Q: I was hired to lead a team that had been a self-directed work group. The people are all experienced professionals, but there were issues with providing a consistent experience for our clients. They're not taking well to my leadership — what can I do to get them on board?
A: Honor their experience and contributions, while also setting clear expectations.
The inner game
Set yourself up for success by setting a clear vision for the team. Can you articulate what you hoped to achieve when you took the position? How about what your boss wanted when you were hired?
Get specific about the performance of the self-directed team. It's important to understand the weaknesses, which motivated your firm to hire you. For each aspect that was an issue, consider solutions. Then give thought to reasons your team members may resist these solutions.
Understand the team's strengths, too. If you can continue to give responsibility in areas that were previously successful, you may reduce resistance to other changes.
Evaluate the approaches you've used as you ramp up in your new role. If you came in with a club, you probably didn't create any allies. Or, if you came in too conciliatory, you may be perceived as weak. Either way, members of the team who may have been open to change may be disappointed in the experience so far. Don't just rely on your self-perception; also talk to your boss or colleagues outside the team to get additional feedback. Also consider finding a neutral person to interview all team members about the team — past, present and future — so you have objective information to build on.
The outer game
Start with individual conversations with your team. Encourage them to be candid about the new direction — your job is to be an open listener so be careful not to shut them down. Be clear and direct yourself, as well. If they are breaking new processes or resisting change in ways that damage the team, share your concerns. But put most of your focus on getting their ideas on the strengths they bring and the best solutions.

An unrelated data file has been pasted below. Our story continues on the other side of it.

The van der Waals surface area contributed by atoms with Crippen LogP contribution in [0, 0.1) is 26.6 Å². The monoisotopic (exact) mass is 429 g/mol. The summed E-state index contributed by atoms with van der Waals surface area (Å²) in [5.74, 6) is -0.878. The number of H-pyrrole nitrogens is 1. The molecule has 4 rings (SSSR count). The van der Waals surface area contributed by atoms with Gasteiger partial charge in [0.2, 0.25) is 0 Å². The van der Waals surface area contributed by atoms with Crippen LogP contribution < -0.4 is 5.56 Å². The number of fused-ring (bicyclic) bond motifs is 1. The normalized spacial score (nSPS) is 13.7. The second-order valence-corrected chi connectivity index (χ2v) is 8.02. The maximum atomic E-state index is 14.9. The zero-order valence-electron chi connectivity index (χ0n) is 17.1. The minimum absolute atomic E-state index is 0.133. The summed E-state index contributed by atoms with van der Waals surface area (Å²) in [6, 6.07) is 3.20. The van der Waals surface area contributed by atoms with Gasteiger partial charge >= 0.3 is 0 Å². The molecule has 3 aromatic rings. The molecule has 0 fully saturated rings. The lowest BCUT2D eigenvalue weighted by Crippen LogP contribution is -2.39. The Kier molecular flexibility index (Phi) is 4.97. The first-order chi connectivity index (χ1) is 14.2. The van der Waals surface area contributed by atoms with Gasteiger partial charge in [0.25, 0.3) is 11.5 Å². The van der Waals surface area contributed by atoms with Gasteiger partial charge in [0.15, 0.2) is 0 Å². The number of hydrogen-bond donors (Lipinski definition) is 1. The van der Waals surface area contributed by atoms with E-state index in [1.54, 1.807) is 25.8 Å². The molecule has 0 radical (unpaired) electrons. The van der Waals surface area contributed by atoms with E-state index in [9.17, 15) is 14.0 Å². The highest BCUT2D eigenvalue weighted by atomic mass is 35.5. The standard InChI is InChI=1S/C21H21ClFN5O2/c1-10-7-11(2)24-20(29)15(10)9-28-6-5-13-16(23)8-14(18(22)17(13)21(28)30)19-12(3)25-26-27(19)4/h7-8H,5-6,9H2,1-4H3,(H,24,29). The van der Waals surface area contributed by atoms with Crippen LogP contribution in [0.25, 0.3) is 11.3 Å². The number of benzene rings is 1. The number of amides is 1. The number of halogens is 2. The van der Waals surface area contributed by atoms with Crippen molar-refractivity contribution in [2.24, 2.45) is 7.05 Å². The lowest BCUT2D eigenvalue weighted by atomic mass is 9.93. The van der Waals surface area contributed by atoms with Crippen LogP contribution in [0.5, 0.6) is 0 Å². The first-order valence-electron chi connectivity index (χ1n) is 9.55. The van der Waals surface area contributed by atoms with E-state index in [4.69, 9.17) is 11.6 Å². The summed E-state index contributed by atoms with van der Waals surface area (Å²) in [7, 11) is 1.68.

Because the concerns are team level, bring the situation to the team, laying out your perceptions and challenging them to step up to create a dynamic, mutually supportive, and successful environment. If you've done a team assessment, share the overall results, being careful to protect individual privacy. You might want to start with a relatively brief session to tee up a longer-term agenda for change, and for establishing roles and responsibilities that each person or small groups can take on. Then move to a more extensive off-site meeting to settle on plans and approaches, and set up ongoing discussion to keep change on track.
You may find that some folks are not willing or able to get on board with the new approaches. If building on their strengths and providing other support doesn't work, be firm on holding them accountable. The team they were hired into is gone, and they may wish to find a new opportunity that's a better fit.
The last word
Combine accountability and celebration as your team jells in a constructive new way.
What challenges do you face at work? Send your questions to Liz Reyer, a credentialed coach and president of Reyer Coaching & Consulting in Eagan. She can be reached at email@example.com.